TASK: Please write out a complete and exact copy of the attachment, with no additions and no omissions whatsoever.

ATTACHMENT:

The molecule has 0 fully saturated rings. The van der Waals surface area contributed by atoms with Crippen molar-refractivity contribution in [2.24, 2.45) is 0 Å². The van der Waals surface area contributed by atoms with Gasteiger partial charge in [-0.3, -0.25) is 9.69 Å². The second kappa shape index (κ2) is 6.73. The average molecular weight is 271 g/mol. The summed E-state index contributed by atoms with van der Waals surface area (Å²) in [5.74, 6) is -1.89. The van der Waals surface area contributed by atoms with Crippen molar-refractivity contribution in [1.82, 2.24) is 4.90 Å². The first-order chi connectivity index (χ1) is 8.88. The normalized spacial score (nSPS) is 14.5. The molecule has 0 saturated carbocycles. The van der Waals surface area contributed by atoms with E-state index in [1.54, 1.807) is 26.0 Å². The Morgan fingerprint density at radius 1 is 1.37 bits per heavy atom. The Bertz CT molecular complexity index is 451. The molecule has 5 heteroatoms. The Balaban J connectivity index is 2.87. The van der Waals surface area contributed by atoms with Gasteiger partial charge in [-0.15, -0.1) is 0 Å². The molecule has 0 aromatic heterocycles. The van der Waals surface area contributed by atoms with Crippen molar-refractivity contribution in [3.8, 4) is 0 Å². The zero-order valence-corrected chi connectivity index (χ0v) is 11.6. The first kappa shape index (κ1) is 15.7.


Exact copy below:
The molecule has 0 fully saturated rings. The van der Waals surface area contributed by atoms with Crippen molar-refractivity contribution in [2.24, 2.45) is 0 Å². The van der Waals surface area contributed by atoms with Gasteiger partial charge in [-0.3, -0.25) is 9.69 Å². The second kappa shape index (κ2) is 6.73. The average molecular weight is 271 g/mol. The summed E-state index contributed by atoms with van der Waals surface area (Å²) in [5.74, 6) is -1.89. The van der Waals surface area contributed by atoms with Crippen molar-refractivity contribution in [1.82, 2.24) is 4.90 Å². The first-order chi connectivity index (χ1) is 8.88. The normalized spacial score (nSPS) is 14.5. The molecule has 0 saturated carbocycles. The van der Waals surface area contributed by atoms with E-state index in [1.54, 1.807) is 26.0 Å². The Morgan fingerprint density at radius 1 is 1.37 bits per heavy atom. The Bertz CT molecular complexity index is 451. The molecule has 5 heteroatoms. The Balaban J connectivity index is 2.87. The van der Waals surface area contributed by atoms with Gasteiger partial charge in [-0.15, -0.1) is 0 Å². The molecule has 0 aromatic heterocycles. The van der Waals surface area contributed by atoms with Crippen molar-refractivity contribution in [3.8, 4) is 0 Å². The zero-order valence-corrected chi connectivity index (χ0v) is 11.6. The first kappa shape index (κ1) is 15.7.